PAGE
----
Do you feel overwhelmed by the jargon and measurements involved in controlling your blood sugar? It can be challenging to keep track of everything, especially if you’re already preoccupied with a diabetes diagnosis. Still, it’s worth carving out a little more space in your memory for something as important as A1C.
If you’ve recently taken a blood test or if you’ve been discussing or treating diabetes with your doctor, you’ve likely heard about A1C. Only a lab test can accurately measure A1C, and it’s best if a medical professional analyzes it. The results help provide an approximate value for how much glucose has been in your bloodstream on average for the past 2-3 months. Managing A1C effectively will keep you out of your doctor’s office longer, prevent the onset of diabetes and help bring you back from the brink of a diagnosis. In this article, we’ll fill you in on what exactly A1C is and how you can keep an eye on it yourself between blood tests.
A1C is not blood glucose (blood sugar). It’s closely related, but not quite the same thing. If you want to explore this more, check out our support page. For now, what you need to know is that blood glucose is the amount of sugar in the blood by weight at the moment you measure it.
So, what are A1C measurements? They're a representation of the amount of glucose stuck to the hemoglobin in the blood over the months-long lifetime of your blood cells. When bound to sugar, you'd call this hemoglobin A1C, giving us the moniker A1C. The lower it is, the lower your risk of diabetes.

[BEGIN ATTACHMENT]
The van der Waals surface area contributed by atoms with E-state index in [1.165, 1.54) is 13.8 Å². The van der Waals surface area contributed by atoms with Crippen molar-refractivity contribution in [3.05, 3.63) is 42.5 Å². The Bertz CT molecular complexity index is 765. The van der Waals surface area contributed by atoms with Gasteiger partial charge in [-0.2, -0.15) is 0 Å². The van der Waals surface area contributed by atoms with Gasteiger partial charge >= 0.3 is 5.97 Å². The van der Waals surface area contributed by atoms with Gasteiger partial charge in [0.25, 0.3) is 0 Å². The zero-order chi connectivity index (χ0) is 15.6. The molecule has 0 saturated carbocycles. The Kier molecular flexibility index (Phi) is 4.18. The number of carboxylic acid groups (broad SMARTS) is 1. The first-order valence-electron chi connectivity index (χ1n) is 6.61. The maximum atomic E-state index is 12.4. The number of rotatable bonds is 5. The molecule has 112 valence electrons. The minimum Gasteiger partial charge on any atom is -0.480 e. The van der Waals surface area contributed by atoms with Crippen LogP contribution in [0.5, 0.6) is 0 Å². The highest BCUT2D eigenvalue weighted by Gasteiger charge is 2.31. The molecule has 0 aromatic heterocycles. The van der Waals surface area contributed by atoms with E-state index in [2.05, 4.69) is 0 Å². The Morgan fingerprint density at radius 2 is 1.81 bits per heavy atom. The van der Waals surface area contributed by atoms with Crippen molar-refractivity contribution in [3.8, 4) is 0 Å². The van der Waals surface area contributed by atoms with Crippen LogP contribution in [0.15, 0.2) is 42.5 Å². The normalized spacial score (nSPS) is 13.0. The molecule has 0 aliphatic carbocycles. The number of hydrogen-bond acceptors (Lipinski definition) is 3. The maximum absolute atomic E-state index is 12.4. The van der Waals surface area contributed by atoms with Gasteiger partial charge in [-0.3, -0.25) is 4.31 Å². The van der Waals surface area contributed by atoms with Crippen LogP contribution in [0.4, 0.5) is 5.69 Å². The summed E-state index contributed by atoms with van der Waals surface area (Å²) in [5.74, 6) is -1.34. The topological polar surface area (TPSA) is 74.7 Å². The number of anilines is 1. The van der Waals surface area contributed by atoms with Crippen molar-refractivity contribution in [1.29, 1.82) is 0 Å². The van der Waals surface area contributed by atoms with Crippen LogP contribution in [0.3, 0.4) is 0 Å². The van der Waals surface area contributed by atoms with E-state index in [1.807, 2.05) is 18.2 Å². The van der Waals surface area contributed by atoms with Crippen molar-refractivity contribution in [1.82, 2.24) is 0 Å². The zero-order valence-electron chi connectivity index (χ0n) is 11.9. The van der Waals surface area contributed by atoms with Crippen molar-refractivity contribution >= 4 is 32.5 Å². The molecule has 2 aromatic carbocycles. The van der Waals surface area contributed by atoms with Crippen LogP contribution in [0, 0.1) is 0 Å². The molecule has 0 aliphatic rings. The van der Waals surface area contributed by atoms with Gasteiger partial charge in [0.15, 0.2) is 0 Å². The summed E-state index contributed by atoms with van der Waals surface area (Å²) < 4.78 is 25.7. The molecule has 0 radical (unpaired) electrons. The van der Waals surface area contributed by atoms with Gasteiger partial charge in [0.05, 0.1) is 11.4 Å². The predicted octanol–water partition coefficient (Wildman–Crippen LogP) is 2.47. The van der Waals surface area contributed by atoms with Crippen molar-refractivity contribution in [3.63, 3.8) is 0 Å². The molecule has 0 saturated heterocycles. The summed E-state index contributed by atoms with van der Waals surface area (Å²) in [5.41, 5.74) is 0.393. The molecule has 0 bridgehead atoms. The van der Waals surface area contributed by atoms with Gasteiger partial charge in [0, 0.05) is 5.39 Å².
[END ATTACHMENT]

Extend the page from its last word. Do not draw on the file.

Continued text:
Remember, the A1C measurement stems from the two or three months that your red blood cells are alive. So, the test provides your doctor with much-needed visibility into how sugary your blood has been recently. They're able to see this for a more extended period than with CGM and glucometer measurements. But because A1C represents sugar levels over such a long period, your doctor reads the results as an average percentage. This differs from the volumetric measurement of your other glucose readings.
Still, A1C is not a count of your blood sugar: it's the measurement of how much hemoglobin has sugar stuck to it. The blood sugar measurements you’re used to are from the glucose floating around your blood plasma when your meter or CGM takes the reading. So, while A1C can be a helpful tool to estimate how your blood sugar has been on average, it’s not literally your blood sugar count.
You may have had your doctor explain your A1C levels in terms of Estimated Average Glucose, or EAG. Studies have linked EAG and A1C through formulaic conversion. Like A1C, it is an expression of your blood sugar over a few months. It’s convenient for those monitoring their blood sugar since EAG is a more relatable measurement of mg/dL, the same units used on any glucometer or CGM.
EAG is, as the name implies, an estimated average, and any average is only as good as the data you supply it with. So, keep this in mind when discussing what your measurements may mean for your overall blood sugar outlook. If you're not measuring measure your EAG consistently, it may not give you an accurate representation of your blood sugar. You will get a much more accurate reading if you read your glucose routinely.